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PostPosted: Wed Jan 23, 2013 1:49 pm 
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Joined: Sat May 26, 2012 12:35 pm
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Location: Ireland
Hi Guys , Just a quick question, I am replacing 5 frets on an old Takamine En 40 and have removed the old frets. The slots are a bit different from what I have seen before and by that I mean that they do not go all the way across the fret board. In fact the slot just stops short of the edge on each side--its a new one on me. My question is would i be better off use a saw to open up the slots all the way out or the alternative is to measure the old frets and try slot the new ones in. Has anyone seen this type of fretting before.
Any help appreciated
Rusty

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PostPosted: Wed Jan 23, 2013 2:37 pm 
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Joined: Fri Mar 03, 2006 7:09 pm
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Location: Hegins, Pa
Invest in a fret tang nipper , these help you have a nice finished look on the guitar.
Martin has switched to ( pocket ) frets a few years ago.

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PostPosted: Wed Jan 23, 2013 3:07 pm 
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Location: Ireland
I have one John and use it for the ends but in this case I'm wondering should I rout out the slot all the way.
Heres a Pic to show the slot/trench/ are not cut all the way through and the old frets sat on top of the little piece of wood left at the ends.


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PostPosted: Wed Jan 23, 2013 4:46 pm 
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Location: Hummelstown, PA
I would not cut them through, even if they need made a little deeper. That way all the frets look the same. besides I find it easier to dress the ends on a bound board and usually charge extra for unbound boards as they are more work.

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PostPosted: Wed Jan 23, 2013 4:53 pm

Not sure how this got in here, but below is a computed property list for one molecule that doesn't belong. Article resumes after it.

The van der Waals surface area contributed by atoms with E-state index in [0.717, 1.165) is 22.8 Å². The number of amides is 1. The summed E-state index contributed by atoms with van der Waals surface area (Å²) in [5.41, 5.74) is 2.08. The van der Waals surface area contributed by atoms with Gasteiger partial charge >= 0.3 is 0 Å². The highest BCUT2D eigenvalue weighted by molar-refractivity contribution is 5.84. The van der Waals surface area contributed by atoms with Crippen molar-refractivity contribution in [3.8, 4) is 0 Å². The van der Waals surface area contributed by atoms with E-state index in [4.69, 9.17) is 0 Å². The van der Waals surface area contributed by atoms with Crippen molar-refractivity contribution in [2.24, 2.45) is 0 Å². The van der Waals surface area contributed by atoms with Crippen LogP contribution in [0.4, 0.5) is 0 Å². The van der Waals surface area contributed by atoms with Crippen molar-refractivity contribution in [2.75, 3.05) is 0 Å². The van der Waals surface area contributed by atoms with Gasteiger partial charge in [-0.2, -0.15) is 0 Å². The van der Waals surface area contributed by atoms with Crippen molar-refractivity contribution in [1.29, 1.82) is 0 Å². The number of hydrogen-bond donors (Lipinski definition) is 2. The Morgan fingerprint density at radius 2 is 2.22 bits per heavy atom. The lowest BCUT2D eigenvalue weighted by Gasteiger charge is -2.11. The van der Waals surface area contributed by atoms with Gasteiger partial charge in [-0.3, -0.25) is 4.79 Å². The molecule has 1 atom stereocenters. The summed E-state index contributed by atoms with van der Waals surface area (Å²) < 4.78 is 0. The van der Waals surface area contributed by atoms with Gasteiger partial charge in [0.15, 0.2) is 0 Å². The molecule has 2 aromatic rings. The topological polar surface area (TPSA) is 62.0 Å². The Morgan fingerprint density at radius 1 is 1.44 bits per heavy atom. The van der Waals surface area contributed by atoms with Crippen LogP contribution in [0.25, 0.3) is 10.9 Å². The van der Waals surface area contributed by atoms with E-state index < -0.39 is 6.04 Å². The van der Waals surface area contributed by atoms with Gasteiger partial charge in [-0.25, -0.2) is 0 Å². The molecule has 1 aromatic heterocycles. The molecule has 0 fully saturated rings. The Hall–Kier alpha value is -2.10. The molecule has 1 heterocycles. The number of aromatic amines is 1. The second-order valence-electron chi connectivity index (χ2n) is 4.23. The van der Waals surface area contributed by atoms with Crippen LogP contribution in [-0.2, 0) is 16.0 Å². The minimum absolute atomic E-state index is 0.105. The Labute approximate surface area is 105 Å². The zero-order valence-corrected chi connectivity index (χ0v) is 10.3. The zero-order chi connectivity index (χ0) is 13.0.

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Location: Ireland
Thanks for that John, Strange thing is the fretboard is not bound at all --they just cut the slots that way. By the way how they do that ? Must be with a router?

I will cut my frets the same size as the old ones then and hopefully it should be fine


Thanks again
Rusty

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PostPosted: Wed Jan 23, 2013 5:44 pm 
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Joined: Fri Jul 30, 2010 6:44 pm
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Location: Arkansas
This is called faux binding.

It has the benefits of a bound fretboard (can't see the fret ends) without adding the step of cutting and gluing binding strips.

If I didn't have to, I would leave bit of wood at the end of the fret slots as it hides the tang and will keep all the frets looking the same.

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PostPosted: Wed Jan 23, 2013 5:52 pm 
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The do it with CNC router.

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PostPosted: Wed Jan 23, 2013 7:02 pm 
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Martin uses a laser . It gives a nice look.

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PostPosted: Wed Jan 23, 2013 8:45 pm 
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Joined: Sat May 26, 2012 12:35 pm
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Location: Ireland
Thanks for all the advise guys and some tips there I had never come across before -learning something new every day.
When John asked about a fret tang nipper I mistakenly thought he was talking about a fret cutter for trimming the ends but then it finally dawned on me what he was talking about. I never saw the need for one until now and often wondered what all the hype was about regarding that particular tool, but I can see the need for one on certain jobs now and I guess it will have to go on my list--- a very long list these days but one can always dream !!

Thanks again
Rusty

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PostPosted: Wed Jan 23, 2013 11:14 pm 
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tippie53 wrote:
Martin uses a laser . It gives a nice look.

Yes, are they using lasers yet to rout for pearl? I have a fiend that has access to ne and it's crazy accurate.

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